Several Soldiers I know have nothing saved for retirement. Not one dime. That wouldn’t be a cause for concern if they were privates just entering the sevice, but these Soldiers are mid-level Non-Commissioned Officers, sergeants who have been in the Army for almost ten years or more. These Soldiers have even earned large bonuses for reenlisting and still have saved nothing. Their lack of forethought will doom them to a lifetime of working if they do not catch up their savings and investing for retirement.
It’s never too late to start investing for the future. I am continuously bombarded with people telling me that they can’t afford to save. I tell them that they can’t afford NOT to save. The military retirement system alone is not enough for us to live on in the end. Telling yourself that you can’t afford to save is a copout. We have to save and invest if we want to have any hope of enjoying our golden years. Everyone can afford to save something.
David Bach wrote about people finding their “Latte Factor” in his book, “The Automatic Millionaire”. Bach says that we can save thousands of dollars each year by cutting out expensive unnecessary consumer purchases. Don’t get me wrong. I am a huge coffee drinker and fan of Starbucks. I love my double lattes as much as the next guy, but it can get very expensive if you buy them everyday.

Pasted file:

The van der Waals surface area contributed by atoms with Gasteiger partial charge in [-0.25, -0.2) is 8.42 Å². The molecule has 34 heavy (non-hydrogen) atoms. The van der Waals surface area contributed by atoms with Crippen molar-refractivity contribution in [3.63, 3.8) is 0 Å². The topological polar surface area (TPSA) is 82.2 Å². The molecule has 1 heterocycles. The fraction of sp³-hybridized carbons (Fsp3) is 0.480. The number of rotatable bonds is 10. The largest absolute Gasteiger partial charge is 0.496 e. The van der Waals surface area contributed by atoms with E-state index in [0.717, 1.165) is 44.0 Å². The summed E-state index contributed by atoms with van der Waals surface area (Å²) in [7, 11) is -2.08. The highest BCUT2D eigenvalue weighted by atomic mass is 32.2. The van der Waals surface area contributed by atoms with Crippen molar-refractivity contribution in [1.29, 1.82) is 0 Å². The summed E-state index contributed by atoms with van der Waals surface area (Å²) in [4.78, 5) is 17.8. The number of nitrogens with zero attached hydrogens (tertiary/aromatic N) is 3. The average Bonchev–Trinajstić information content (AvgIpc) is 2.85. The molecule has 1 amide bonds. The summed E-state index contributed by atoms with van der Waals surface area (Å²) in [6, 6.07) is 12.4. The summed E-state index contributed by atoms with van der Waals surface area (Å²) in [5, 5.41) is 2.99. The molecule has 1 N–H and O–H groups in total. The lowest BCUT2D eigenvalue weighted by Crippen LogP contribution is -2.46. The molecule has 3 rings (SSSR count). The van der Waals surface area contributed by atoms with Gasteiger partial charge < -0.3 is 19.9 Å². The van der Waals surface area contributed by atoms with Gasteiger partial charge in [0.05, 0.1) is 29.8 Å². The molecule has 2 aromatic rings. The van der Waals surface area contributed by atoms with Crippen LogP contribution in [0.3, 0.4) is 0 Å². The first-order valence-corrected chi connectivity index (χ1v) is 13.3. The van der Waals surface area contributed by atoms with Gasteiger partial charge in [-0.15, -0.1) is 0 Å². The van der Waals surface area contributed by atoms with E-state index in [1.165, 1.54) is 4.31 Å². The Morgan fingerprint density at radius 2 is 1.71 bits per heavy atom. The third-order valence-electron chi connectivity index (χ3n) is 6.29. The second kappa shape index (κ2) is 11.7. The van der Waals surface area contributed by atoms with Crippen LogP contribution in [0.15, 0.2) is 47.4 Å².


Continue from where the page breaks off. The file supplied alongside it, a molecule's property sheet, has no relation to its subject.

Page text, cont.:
A latte at your local coffee house costs about $4. If you stop at the coffee shop before work everyday, that is $20 a week, $80 a month, or $960 a year. And, that also assumes that you do not buy a muffin with your morning coffee.
How many members of the military smoke or chew tobacco? A two pack a day habit can cost you about $135 a month for three cartons or $1,620 a year. The same thing can be said about dip. A can of dip costs about $4. If you dip a can a day, then that can add up to over $1,400 a year. Today in the PX, I was blown away when I saw that a case of 24 cans of Monster energy soda costs over $50. Brewing your own coffee at home or smoking only one pack a day instead of two will leave you with almost $1,000 to invest every year. These are just certain examples. There are things that we can all do to spend less and save more. Saving small amounts help you develop good habits so you can invest larger sums later after you get the hang of it.
Other ideas to save you money include cutting out premium channels from your cable bill, clipping coupons, or shopping around for the best deals online. Do you have any other ideas or tips to save a few dollars here or there? I’d love to hear them. Leave a comment to share with everyone or send me an e-mail.
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